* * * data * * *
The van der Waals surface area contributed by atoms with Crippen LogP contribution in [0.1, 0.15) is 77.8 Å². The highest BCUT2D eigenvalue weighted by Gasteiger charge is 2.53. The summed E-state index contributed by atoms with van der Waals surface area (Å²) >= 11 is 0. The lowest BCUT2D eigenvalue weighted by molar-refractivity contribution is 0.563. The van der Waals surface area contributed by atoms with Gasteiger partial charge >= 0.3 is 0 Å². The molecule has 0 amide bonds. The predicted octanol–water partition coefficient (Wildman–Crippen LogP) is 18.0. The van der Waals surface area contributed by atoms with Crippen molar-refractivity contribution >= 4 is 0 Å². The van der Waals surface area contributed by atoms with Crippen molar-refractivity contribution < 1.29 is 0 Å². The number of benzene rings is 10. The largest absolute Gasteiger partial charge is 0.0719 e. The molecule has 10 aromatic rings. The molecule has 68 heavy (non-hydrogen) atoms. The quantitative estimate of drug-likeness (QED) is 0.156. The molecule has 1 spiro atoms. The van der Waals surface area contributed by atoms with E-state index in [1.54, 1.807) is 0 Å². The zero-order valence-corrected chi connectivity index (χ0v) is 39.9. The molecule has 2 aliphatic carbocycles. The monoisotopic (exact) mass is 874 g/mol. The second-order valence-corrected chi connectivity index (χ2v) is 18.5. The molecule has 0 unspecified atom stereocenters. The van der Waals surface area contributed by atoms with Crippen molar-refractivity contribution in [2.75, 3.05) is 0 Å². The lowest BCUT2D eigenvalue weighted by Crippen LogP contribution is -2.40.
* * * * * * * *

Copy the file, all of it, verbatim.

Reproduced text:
The van der Waals surface area contributed by atoms with Crippen LogP contribution in [0.1, 0.15) is 77.8 Å². The highest BCUT2D eigenvalue weighted by Gasteiger charge is 2.53. The summed E-state index contributed by atoms with van der Waals surface area (Å²) >= 11 is 0. The lowest BCUT2D eigenvalue weighted by molar-refractivity contribution is 0.563. The van der Waals surface area contributed by atoms with Gasteiger partial charge >= 0.3 is 0 Å². The molecule has 0 amide bonds. The predicted octanol–water partition coefficient (Wildman–Crippen LogP) is 18.0. The van der Waals surface area contributed by atoms with Crippen molar-refractivity contribution >= 4 is 0 Å². The van der Waals surface area contributed by atoms with Crippen molar-refractivity contribution < 1.29 is 0 Å². The number of benzene rings is 10. The largest absolute Gasteiger partial charge is 0.0719 e. The molecule has 10 aromatic rings. The molecule has 68 heavy (non-hydrogen) atoms. The quantitative estimate of drug-likeness (QED) is 0.156. The molecule has 1 spiro atoms. The van der Waals surface area contributed by atoms with E-state index in [1.54, 1.807) is 0 Å². The zero-order valence-corrected chi connectivity index (χ0v) is 39.9. The molecule has 2 aliphatic carbocycles. The monoisotopic (exact) mass is 874 g/mol. The second-order valence-corrected chi connectivity index (χ2v) is 18.5. The molecule has 0 unspecified atom stereocenters. The van der Waals surface area contributed by atoms with Crippen molar-refractivity contribution in [2.75, 3.05) is 0 Å². The lowest BCUT2D eigenvalue weighted by Crippen LogP contribution is -2.40.